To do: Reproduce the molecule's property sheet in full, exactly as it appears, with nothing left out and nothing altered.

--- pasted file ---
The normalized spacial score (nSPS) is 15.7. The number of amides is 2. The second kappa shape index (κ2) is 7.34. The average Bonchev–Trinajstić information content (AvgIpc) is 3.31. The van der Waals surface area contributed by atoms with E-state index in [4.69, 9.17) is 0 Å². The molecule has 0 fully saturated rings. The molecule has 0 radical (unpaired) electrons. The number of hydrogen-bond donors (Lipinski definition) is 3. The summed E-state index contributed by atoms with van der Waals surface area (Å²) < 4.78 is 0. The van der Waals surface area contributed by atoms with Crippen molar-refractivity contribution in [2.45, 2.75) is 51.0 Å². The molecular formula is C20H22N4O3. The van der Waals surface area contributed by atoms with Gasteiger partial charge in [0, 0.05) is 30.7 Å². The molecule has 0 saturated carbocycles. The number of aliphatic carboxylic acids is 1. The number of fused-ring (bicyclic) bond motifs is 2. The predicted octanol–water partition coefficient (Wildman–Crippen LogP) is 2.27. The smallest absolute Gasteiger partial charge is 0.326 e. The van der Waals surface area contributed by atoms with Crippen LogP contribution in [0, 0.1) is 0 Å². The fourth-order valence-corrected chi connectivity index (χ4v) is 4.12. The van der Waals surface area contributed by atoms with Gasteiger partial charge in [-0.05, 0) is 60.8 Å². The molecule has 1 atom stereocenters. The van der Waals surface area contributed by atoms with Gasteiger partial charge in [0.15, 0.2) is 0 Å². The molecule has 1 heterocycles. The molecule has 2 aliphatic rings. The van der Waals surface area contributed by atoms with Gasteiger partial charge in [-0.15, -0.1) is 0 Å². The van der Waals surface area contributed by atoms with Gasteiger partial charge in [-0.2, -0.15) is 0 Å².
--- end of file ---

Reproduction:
The normalized spacial score (nSPS) is 15.7. The number of amides is 2. The second kappa shape index (κ2) is 7.34. The average Bonchev–Trinajstić information content (AvgIpc) is 3.31. The van der Waals surface area contributed by atoms with E-state index in [4.69, 9.17) is 0 Å². The molecule has 0 fully saturated rings. The molecule has 0 radical (unpaired) electrons. The number of hydrogen-bond donors (Lipinski definition) is 3. The summed E-state index contributed by atoms with van der Waals surface area (Å²) < 4.78 is 0. The van der Waals surface area contributed by atoms with Crippen molar-refractivity contribution in [2.45, 2.75) is 51.0 Å². The molecular formula is C20H22N4O3. The van der Waals surface area contributed by atoms with Gasteiger partial charge in [0, 0.05) is 30.7 Å². The molecule has 0 saturated carbocycles. The number of aliphatic carboxylic acids is 1. The number of fused-ring (bicyclic) bond motifs is 2. The predicted octanol–water partition coefficient (Wildman–Crippen LogP) is 2.27. The smallest absolute Gasteiger partial charge is 0.326 e. The van der Waals surface area contributed by atoms with Crippen LogP contribution in [0, 0.1) is 0 Å². The fourth-order valence-corrected chi connectivity index (χ4v) is 4.12. The van der Waals surface area contributed by atoms with Gasteiger partial charge in [-0.05, 0) is 60.8 Å². The molecule has 1 atom stereocenters. The van der Waals surface area contributed by atoms with Gasteiger partial charge in [0.15, 0.2) is 0 Å². The molecule has 1 heterocycles. The molecule has 2 aliphatic rings. The van der Waals surface area contributed by atoms with Gasteiger partial charge in [-0.15, -0.1) is 0 Å². The van der Waals surface area contributed by atoms with Gasteiger partial charge in [-0.2, -0.15) is 0 Å².